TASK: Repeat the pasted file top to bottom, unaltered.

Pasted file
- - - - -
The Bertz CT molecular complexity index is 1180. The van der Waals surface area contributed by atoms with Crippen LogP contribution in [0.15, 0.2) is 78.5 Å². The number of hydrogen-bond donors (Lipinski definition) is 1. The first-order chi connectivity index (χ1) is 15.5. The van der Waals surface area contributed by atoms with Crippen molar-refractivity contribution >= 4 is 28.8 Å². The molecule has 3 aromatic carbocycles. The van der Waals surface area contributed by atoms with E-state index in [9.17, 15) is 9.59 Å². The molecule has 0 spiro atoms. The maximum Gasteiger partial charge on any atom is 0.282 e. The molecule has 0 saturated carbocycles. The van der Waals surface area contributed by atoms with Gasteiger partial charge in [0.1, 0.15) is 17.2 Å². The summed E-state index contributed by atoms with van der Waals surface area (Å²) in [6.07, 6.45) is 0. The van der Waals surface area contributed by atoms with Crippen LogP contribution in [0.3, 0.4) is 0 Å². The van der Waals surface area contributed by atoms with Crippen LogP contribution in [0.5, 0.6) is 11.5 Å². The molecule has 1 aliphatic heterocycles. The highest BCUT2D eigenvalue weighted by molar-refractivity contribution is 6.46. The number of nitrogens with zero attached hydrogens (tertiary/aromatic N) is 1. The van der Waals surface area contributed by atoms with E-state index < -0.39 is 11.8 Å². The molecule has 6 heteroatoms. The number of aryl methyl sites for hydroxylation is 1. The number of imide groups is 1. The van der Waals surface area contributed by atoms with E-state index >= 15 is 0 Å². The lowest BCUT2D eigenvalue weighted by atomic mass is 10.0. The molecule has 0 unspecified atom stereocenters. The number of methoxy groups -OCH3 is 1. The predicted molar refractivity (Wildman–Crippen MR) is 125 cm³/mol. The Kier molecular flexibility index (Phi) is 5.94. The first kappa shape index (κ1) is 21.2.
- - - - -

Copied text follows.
The Bertz CT molecular complexity index is 1180. The van der Waals surface area contributed by atoms with Crippen LogP contribution in [0.15, 0.2) is 78.5 Å². The number of hydrogen-bond donors (Lipinski definition) is 1. The first-order chi connectivity index (χ1) is 15.5. The van der Waals surface area contributed by atoms with Crippen molar-refractivity contribution >= 4 is 28.8 Å². The molecule has 3 aromatic carbocycles. The van der Waals surface area contributed by atoms with E-state index in [9.17, 15) is 9.59 Å². The molecule has 0 spiro atoms. The maximum Gasteiger partial charge on any atom is 0.282 e. The molecule has 0 saturated carbocycles. The van der Waals surface area contributed by atoms with Gasteiger partial charge in [0.1, 0.15) is 17.2 Å². The summed E-state index contributed by atoms with van der Waals surface area (Å²) in [6.07, 6.45) is 0. The van der Waals surface area contributed by atoms with Crippen LogP contribution in [0.3, 0.4) is 0 Å². The van der Waals surface area contributed by atoms with Crippen LogP contribution in [0.5, 0.6) is 11.5 Å². The molecule has 1 aliphatic heterocycles. The highest BCUT2D eigenvalue weighted by molar-refractivity contribution is 6.46. The number of nitrogens with zero attached hydrogens (tertiary/aromatic N) is 1. The van der Waals surface area contributed by atoms with E-state index < -0.39 is 11.8 Å². The molecule has 6 heteroatoms. The number of aryl methyl sites for hydroxylation is 1. The number of imide groups is 1. The van der Waals surface area contributed by atoms with E-state index >= 15 is 0 Å². The lowest BCUT2D eigenvalue weighted by atomic mass is 10.0. The molecule has 0 unspecified atom stereocenters. The number of methoxy groups -OCH3 is 1. The predicted molar refractivity (Wildman–Crippen MR) is 125 cm³/mol. The Kier molecular flexibility index (Phi) is 5.94. The first kappa shape index (κ1) is 21.2.